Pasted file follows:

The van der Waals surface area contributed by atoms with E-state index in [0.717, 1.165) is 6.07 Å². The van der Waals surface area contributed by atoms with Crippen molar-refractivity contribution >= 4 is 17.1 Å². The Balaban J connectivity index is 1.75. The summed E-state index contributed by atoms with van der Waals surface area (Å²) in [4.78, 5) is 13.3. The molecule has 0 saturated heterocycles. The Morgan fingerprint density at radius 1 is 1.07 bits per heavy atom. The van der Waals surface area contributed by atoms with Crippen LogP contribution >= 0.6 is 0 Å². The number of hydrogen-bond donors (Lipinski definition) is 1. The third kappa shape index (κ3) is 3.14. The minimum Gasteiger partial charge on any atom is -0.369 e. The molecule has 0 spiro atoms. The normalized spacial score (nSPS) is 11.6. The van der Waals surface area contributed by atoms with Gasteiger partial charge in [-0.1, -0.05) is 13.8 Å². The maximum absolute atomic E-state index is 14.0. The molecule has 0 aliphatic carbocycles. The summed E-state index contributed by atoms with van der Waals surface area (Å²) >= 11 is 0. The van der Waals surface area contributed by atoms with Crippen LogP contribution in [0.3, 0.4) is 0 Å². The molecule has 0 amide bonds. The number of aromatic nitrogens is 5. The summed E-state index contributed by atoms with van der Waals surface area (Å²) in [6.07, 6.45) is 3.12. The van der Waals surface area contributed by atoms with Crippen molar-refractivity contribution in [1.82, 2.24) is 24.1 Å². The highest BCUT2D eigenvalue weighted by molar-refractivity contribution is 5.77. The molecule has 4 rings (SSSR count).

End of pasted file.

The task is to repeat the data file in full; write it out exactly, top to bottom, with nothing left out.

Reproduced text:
The van der Waals surface area contributed by atoms with E-state index in [0.717, 1.165) is 6.07 Å². The van der Waals surface area contributed by atoms with Crippen molar-refractivity contribution >= 4 is 17.1 Å². The Balaban J connectivity index is 1.75. The summed E-state index contributed by atoms with van der Waals surface area (Å²) in [4.78, 5) is 13.3. The molecule has 0 saturated heterocycles. The Morgan fingerprint density at radius 1 is 1.07 bits per heavy atom. The van der Waals surface area contributed by atoms with Crippen LogP contribution >= 0.6 is 0 Å². The number of hydrogen-bond donors (Lipinski definition) is 1. The third kappa shape index (κ3) is 3.14. The minimum Gasteiger partial charge on any atom is -0.369 e. The molecule has 0 spiro atoms. The normalized spacial score (nSPS) is 11.6. The van der Waals surface area contributed by atoms with Gasteiger partial charge in [-0.1, -0.05) is 13.8 Å². The maximum absolute atomic E-state index is 14.0. The molecule has 0 aliphatic carbocycles. The summed E-state index contributed by atoms with van der Waals surface area (Å²) >= 11 is 0. The van der Waals surface area contributed by atoms with Crippen LogP contribution in [0.3, 0.4) is 0 Å². The molecule has 0 amide bonds. The number of aromatic nitrogens is 5. The summed E-state index contributed by atoms with van der Waals surface area (Å²) in [6.07, 6.45) is 3.12. The van der Waals surface area contributed by atoms with Crippen molar-refractivity contribution in [1.82, 2.24) is 24.1 Å². The highest BCUT2D eigenvalue weighted by molar-refractivity contribution is 5.77. The molecule has 4 rings (SSSR count).